Savannah Curro is graduating from Mercer University‘s School of Music and College of Liberal Arts and Sciences with a Bachelor of Music Performance (organ) and a Bachelor of Arts in history, respectively.
What are your plans after graduation?
I will be enrolling in the Master of Divinity program at Yale University. At Yale, I will be expanding my undergraduate studies in sacred music and religious history to include intensive theological study. I am excited about the opportunity to engage in interfaith dialogue in the interdenominational environment at Yale Divinity School in addition to deepening my faith as an active Episcopalian. The Berkeley Divinity School, the Episcopal seminary at Yale, attracts Anglicans from all over the world. In addition to attending seminary, I plan to continue serving as a church organist and choir director. I currently hold the post of director of music and organist at St. Luke’s Episcopal Church in Hawkinsville.
Who was your favorite professor and why?
Both Dr. Jack Mitchener, professor of organ, and Dr. Doug Thompson, professor of history and Southern studies, had a tremendous impact on me at Mercer by encouraging my dual study of history and music while also equipping me with a curiosity about religious studies. Dr. Thompson holds a Ph.D. in religious studies from University of Virginia and integrates religious topics of historical importance into his classes. Dr. Mitchener, on the other hand, has spent a lifetime as a church musician and has influenced me with his sensitivity to matters pertaining to the organ’s use in worship.
What is one of your favorite Mercer memories?
My favorite Mercer memory is the friendships I have built in the close-knit environment at the Townsend School of Music. Watching my peers progress musically and support one another as they mark important life milestones such as getting married, building their own businesses upon graduation, and getting into their dream graduate school programs has been a joy.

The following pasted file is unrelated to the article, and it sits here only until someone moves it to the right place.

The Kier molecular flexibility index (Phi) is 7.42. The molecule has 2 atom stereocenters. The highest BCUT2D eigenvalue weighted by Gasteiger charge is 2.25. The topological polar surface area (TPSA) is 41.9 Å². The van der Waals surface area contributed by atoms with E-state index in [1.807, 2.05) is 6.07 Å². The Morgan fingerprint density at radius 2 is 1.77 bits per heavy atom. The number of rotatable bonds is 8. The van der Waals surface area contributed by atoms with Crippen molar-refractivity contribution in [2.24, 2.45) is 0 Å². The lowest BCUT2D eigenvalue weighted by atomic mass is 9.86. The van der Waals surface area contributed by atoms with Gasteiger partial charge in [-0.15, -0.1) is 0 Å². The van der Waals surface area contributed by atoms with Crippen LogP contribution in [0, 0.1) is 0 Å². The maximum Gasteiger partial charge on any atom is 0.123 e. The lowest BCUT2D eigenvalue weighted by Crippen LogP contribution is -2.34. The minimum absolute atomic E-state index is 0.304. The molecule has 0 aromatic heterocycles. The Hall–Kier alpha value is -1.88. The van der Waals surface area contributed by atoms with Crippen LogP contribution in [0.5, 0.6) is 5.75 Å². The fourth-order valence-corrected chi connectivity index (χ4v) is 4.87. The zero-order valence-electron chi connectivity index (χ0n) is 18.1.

What was your favorite class and why?
My favorite class has been the Mercer Singers. I have made so many important cross-campus connections through singing in the choir and grown enormously as a musician and human being under Dr. Stanley Roberts’ baton. I have shed many tears in that class from having been moved by our work, particularly during the annual Festival of Nine Lessons and Carols at St. Joseph’s Catholic Church in downtown Macon. This service inspired me to commit to Mercer.
How do you plan on changing the world?
I hope to spread a message of loving kindness through both practicing and sharing the good news of a more inclusive, more justice-filled Christianity. Furthermore, I hope to continue making music that provides comfort to the suffering and space for the jubilant to celebrate.
What advice do you have for incoming students?
Don’t be afraid to change or add majors, and talk to your professors! One of the biggest strengths about Mercer is the ability for academic exploration and easy access to your professors who will get to know you as an individual, not a number.
How did Mercer prepare you for your future?
Mercer exposed me to others whose backgrounds are very different from my own. Listening to my peers’ experiences and adapting to a radically new living environment that was located over 1,000 miles from home, I have grown far more empathetic toward people whose life stories and values differ from my own.
What makes Mercer special to you?
Mercer is special for its compact campus, radically invested professors, thriving music program in a lower population university environment, and location in a small city with countless opportunities to be invested in and learn from the local community.
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